Reminiscences of Candia

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Printed at the Riverside Press, 1905 - Candia (N.H. : Town) - 346 pages
 

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Page 316 - BETWEEN the dark and the daylight, When the night is beginning to lower, Comes a pause in the day's occupations, That is known as the Children's Hour. I hear in the chamber above me The patter of little feet, The sound of a door that is opened, And voices soft and sweet. From my study I see in the lamplight, Descending the broad hall stair, Grave Alice, and laughing Allegra, And Edith with golden hair.
Page 312 - And it came to pass in those days, that Jesus came from Nazareth of Galilee, and was baptized of John in Jordan. 10 And straightway coming up out of the water, he saw the heavens opened, and the Spirit like a dove descending upon him. 11 And there came a voice from heaven, saying, Thou art my beloved Son, in whom I am well pleased.
Page 316 - A whisper, and then a silence : Yet I know by their merry eyes They are plotting and planning together To take me by surprise. A sudden rush from the stairway, A sudden raid from the hall ! By three doors left unguarded They enter my castle wall ! They climb up into my turret O'er the arms and back of my chair; If I try to escape, they surround me; They seem to be everywhere.
Page 82 - THE OLD OAKEN BUCKET. How dear to this heart are the scenes of my childhood, When fond recollection presents them to view; The orchard, the meadow, the deep-tangled wildwood, And every loved spot which my infancy knew.
Page 208 - Let the field be joyful, and all that is therein : then shall all the trees of the wood rejoice before • the Lord : For he cometh, for he cometh to judge the earth : he shall judge the world with righteousness, and the people with his truth.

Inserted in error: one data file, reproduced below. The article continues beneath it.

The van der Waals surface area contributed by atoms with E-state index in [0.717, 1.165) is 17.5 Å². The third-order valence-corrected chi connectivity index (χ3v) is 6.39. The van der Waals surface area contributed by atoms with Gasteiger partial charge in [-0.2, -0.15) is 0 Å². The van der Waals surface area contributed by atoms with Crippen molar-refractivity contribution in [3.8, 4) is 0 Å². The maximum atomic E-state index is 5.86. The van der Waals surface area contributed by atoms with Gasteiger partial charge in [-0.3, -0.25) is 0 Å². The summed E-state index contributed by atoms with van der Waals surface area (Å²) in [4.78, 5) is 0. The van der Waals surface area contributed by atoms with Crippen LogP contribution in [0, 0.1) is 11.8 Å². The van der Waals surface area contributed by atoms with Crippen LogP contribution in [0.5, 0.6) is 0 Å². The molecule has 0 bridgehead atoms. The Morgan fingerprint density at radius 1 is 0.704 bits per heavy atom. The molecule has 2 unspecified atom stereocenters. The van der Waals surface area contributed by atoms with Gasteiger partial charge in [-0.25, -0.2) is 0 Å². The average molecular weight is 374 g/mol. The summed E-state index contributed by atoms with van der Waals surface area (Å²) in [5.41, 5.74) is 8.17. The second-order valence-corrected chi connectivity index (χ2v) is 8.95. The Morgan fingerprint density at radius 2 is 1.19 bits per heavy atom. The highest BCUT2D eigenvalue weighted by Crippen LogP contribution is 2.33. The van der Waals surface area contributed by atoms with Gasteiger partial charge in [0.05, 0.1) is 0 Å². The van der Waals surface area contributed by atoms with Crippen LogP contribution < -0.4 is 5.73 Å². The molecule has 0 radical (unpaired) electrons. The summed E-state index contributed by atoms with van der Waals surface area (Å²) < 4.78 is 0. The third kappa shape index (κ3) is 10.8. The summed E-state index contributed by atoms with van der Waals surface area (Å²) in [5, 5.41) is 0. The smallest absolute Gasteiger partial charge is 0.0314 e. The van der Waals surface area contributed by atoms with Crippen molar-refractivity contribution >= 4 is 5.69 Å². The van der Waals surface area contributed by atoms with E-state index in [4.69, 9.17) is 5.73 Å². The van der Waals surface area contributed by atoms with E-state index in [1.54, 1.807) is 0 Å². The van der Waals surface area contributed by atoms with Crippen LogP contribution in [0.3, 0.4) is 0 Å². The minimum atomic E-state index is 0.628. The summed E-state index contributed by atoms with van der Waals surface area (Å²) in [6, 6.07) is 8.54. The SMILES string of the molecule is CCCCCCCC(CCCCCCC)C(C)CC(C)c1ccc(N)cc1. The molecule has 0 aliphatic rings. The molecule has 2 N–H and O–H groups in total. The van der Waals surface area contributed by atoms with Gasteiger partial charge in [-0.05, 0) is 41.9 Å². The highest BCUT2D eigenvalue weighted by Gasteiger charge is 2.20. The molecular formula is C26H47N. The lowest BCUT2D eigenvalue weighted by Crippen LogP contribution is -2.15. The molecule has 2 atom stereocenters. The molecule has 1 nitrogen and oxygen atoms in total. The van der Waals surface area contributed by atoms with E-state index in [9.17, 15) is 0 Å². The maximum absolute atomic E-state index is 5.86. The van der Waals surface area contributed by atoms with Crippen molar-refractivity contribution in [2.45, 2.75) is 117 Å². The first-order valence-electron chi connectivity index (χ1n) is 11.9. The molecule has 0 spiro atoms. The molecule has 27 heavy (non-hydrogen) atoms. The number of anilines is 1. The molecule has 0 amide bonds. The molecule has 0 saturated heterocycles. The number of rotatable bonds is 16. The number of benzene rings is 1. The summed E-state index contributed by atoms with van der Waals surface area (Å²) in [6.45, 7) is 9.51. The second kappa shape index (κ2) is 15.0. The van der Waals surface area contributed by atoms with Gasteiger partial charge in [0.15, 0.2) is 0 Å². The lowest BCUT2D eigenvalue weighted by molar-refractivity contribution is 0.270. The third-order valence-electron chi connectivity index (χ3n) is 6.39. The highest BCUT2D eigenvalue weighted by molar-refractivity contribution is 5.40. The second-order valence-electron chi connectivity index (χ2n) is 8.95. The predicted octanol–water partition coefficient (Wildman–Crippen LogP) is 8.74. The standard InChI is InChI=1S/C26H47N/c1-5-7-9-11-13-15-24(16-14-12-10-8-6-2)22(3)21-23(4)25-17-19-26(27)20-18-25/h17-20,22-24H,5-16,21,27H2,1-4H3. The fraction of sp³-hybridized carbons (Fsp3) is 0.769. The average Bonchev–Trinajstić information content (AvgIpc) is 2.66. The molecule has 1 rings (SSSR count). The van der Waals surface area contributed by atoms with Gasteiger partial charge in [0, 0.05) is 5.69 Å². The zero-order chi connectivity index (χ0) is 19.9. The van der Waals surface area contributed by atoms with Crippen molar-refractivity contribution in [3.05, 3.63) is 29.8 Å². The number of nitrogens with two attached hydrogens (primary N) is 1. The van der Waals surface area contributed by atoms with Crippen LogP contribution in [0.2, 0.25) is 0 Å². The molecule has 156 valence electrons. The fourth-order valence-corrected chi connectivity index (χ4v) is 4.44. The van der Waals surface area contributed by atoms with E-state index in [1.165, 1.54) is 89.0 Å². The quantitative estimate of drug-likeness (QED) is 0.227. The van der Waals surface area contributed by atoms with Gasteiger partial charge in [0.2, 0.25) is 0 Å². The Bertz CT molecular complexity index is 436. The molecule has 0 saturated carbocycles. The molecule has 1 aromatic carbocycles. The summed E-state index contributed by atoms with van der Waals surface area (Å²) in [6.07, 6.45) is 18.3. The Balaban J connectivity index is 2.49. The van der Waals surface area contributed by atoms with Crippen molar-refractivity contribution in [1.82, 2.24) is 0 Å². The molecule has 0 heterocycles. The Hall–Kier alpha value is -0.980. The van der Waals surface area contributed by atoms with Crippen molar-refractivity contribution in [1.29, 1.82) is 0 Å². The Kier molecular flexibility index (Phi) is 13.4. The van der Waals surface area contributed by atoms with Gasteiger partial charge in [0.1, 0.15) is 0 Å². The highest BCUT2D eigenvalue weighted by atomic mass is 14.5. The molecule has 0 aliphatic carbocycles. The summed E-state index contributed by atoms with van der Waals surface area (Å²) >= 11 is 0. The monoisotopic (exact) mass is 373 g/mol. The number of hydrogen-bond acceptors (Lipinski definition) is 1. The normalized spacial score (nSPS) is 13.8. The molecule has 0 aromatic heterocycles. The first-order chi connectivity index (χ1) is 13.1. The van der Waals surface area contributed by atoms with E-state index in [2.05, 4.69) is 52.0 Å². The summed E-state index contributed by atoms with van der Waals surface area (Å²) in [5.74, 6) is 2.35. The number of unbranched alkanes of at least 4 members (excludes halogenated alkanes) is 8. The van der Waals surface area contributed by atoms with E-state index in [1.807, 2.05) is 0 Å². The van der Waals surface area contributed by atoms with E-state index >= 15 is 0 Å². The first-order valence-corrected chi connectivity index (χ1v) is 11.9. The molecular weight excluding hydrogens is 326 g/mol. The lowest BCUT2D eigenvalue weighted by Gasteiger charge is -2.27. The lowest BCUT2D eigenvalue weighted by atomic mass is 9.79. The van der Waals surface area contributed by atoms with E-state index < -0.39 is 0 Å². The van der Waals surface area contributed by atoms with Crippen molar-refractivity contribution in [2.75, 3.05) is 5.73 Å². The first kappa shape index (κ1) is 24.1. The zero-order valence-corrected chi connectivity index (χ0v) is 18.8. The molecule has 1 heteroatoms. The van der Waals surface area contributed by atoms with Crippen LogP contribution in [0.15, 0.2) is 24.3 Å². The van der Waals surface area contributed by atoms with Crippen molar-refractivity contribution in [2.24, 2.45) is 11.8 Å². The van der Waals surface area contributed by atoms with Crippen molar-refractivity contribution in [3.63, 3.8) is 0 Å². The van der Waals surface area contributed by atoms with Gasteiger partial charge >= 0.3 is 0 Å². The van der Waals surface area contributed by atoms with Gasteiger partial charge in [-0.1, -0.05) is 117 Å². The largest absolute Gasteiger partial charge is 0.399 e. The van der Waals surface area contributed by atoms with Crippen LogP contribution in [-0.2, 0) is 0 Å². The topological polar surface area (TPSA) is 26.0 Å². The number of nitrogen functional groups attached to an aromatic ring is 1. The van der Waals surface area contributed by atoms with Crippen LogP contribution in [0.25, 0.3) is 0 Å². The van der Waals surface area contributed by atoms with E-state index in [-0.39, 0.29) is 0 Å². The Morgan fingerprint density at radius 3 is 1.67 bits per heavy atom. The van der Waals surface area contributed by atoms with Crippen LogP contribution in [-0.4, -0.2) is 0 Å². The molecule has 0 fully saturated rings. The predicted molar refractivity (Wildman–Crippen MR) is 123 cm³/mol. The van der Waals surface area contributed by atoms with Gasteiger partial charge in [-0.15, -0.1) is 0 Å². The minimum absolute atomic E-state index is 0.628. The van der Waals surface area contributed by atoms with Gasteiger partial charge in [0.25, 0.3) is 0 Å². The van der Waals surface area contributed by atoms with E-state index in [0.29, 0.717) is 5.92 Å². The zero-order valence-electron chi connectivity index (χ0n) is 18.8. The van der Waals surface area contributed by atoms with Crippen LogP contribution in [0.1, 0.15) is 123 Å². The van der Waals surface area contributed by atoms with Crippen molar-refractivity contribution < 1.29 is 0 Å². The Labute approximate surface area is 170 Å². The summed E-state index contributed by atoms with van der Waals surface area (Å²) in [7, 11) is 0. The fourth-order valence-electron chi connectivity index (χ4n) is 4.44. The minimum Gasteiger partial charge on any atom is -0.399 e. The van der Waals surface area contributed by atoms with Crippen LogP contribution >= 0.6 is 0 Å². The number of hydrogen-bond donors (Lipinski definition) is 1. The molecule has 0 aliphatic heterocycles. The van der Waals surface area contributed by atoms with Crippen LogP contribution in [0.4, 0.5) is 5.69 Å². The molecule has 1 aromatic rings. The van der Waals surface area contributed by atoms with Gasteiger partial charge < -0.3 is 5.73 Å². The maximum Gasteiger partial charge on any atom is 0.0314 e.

Page 72 - THE heavens declare the glory of God; and the firmament sheweth his handywork. Day unto day uttereth speech, and night unto night sheweth knowledge. There is no speech nor language, where their voice is not heard.
Page 69 - ... teeth; and being sown up and down, may chance to spring up armed men. And yet on the other hand unless wariness be used, as good almost kill a man as kill a good book; who kills a man kills a reasonable creature, God's image; but he who destroys a good book, kills reason itself, kills the image of God, as it were in the eye.
Page 30 - For near her stood the little boy Her childish favor singled; His cap pulled low upon a face Where pride and shame were mingled. Pushing with restless feet the snow To right and left, he lingered; As restlessly her tiny hands The blue-checked apron fingered.
Page 344 - MID pleasures and palaces though we may roam, Be it ever so humble, there's no place like home! A charm from the skies seems to hallow us there, Which seek through the world is ne'er met with elsewhere. Home! home! sweet, sweet home! There's no place like home!
Page 296 - Whoe'er has travelled life's dull round, Where'er his stages may have been, May sigh to think he still has found The warmest welcome at an inn.

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